• Denzel Washington won with 7.4% of the vote. Not surprisingly, the ladies love Denzel, with 62% of his votes coming from women. Denzel voters cast him as a Democrat, and voted for him because he’s trustworthy, honest, cool, and has gravitas.
  • Morgan Freeman was a close second at 7.2%. Freeman’s no slouch with the female vote himself, earning 53% of his total from women. He was supported because of his honesty, voice (case in point: Shawshank Redemption, March of the Penguins) intelligence and integrity.
  • Clint Eastwood was tied for third along with Harrison Ford, and was strongly preferred by Republicans, moderates and Romney supporters, and men (he earned 65% of his votes from male voters.) Clearly recognized as a Republican, voters who chose Clint liked him because he’s no nonsense, has been a mayor (of Carmel, California), would get things done, and, perhaps a little too tellingly, he “has balls” and inexplicably would “make my day!” (Dirty Harry usually said that to people he was about to shoot in the face, but we digress.)
  • As for female candidates, though many were cited, including Andie MacDowell, Angela Bassett, Ellen DeGeneres, Emma Watson [perhaps as a magical President Hermione Granger?], Meryl Streep, Oprah, Sandra Bullock, and Tina Fey, only Oprah received more than one write in vote.
  • And finally, a few write-in candidates suffer from one major political hurdle—they’re dead. They were Charlton Heston, Gregory Peck, Henry Fonda and John Wayne.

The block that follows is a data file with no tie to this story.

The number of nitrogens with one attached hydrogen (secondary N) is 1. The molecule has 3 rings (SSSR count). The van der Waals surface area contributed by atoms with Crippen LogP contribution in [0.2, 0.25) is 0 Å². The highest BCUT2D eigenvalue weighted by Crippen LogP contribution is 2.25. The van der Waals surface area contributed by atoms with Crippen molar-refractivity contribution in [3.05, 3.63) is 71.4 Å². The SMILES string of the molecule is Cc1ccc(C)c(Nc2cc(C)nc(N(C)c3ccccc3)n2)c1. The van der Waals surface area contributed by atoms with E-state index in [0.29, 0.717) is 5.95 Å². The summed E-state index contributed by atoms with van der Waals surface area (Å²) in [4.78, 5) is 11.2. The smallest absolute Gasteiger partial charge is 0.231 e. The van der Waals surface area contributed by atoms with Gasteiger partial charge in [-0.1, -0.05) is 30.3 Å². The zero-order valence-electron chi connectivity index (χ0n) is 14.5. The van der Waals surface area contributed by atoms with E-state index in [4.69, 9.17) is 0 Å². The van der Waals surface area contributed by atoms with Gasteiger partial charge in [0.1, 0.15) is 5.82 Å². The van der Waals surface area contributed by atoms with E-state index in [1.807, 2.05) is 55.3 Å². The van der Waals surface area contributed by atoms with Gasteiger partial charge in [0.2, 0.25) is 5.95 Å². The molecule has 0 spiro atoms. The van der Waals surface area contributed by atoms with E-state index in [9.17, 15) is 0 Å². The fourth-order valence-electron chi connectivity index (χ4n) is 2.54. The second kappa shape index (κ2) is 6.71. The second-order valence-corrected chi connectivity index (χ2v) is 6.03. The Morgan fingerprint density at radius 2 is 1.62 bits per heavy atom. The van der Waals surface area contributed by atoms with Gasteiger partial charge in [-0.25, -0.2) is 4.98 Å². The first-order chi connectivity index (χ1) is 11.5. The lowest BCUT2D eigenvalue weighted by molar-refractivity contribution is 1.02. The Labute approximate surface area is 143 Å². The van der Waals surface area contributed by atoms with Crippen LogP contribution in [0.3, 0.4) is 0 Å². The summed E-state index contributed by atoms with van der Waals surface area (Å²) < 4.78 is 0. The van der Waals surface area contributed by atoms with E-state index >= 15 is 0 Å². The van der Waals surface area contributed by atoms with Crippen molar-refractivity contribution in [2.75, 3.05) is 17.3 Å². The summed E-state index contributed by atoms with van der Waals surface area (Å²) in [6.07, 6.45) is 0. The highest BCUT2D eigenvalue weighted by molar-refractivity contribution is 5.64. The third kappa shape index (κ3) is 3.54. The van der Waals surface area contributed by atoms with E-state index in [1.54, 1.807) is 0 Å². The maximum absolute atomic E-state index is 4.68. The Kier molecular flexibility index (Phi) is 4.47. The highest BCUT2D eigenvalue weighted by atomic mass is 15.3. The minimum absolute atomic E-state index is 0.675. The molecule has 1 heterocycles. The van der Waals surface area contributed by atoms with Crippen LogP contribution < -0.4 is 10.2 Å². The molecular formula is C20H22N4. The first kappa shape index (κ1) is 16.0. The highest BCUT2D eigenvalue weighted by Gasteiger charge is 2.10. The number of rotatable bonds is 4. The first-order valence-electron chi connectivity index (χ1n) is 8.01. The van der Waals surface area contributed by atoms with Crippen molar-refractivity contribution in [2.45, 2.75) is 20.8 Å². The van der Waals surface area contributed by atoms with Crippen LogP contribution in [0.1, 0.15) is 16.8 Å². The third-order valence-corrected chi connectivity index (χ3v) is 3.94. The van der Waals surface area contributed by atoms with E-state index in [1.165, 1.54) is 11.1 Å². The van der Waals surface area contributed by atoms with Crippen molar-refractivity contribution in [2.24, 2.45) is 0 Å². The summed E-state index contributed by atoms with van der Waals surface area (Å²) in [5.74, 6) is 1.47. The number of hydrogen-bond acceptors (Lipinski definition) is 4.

• Pauly Shore (yes, we’d like to think because of his legal finesse in Jury Duty) scored one awesomely lone write in.

When it came to asking about their favorite film about a president…

The partisan divide was clear:

  • Democrats and Obama supporters preferred Oliver Stone’s 1991 kinetic conspiracy film JFK, with 22% of the vote.
  • Republicans and Romney supporters favored Rob Reiner’s 1995 romantic comedy The American President, with 24% voting for the Michael Douglas-led pic as widowed President Andrew Shepherd.
  • Female voters preferred JFK (23%), followed by Jonathan Demme’s 2004 version of The Manchurian Candidate (18%), which is interesting, as in the film a female senator (Meryl Streep) does whatever it takes (including, spoiler alert, brainwashing her son) to attain presidential power.
  • Also worth noting: Republicans and Romney voters really didn’t like Oliver Stone’s W., which notched just 1%.

Who says subtlety, or accuracy, matters?

When we asked our voters which actor portrayed a real president most accurately, the leading vote getter was, well, pretty shocking:

  • Robin Williams, as Teddy Roosevelt from Night at the Museum, netted 15% of the vote. This despite the fact that Williams was playing a wax model of our 26th president that magically came to life and generally spoke in macho axioms.
  • Second place was split between Josh Brolin as George W. Bush from Oliver Stone’s W., and Gary Sinise as Harry S. Truman in HBO’s Truman, with 13%.
  • Republicans and Romney supporters loved Williams as Roosevelt, at 17%.
  • Democrats and Obama supporters preferred Josh Brolin’s take on George W. Bush in W., at 15%.

A moderator with the most.

Should the public be able to choose a presidential or vice presidential debate moderator, the choice was clear:

  • Jon Stewart was the widely preferred choice overall, doubling up over the competition with 22% of the vote.
  • Tina Fey and Stephen Colbert shared second place, at 11%.
  • Not surprisingly however, it was Democrats and Obama supporters leading the charge for Stewart – 25% and 28% compared to just 13% and 16% for Republicans and Romney voters.
  • In fact, Republicans would have preferred to see Will Ferrell (16%) moderate over Jon Stewart (13%)
Featured image: “The Campaign” courtesy of Warner Bros Pictures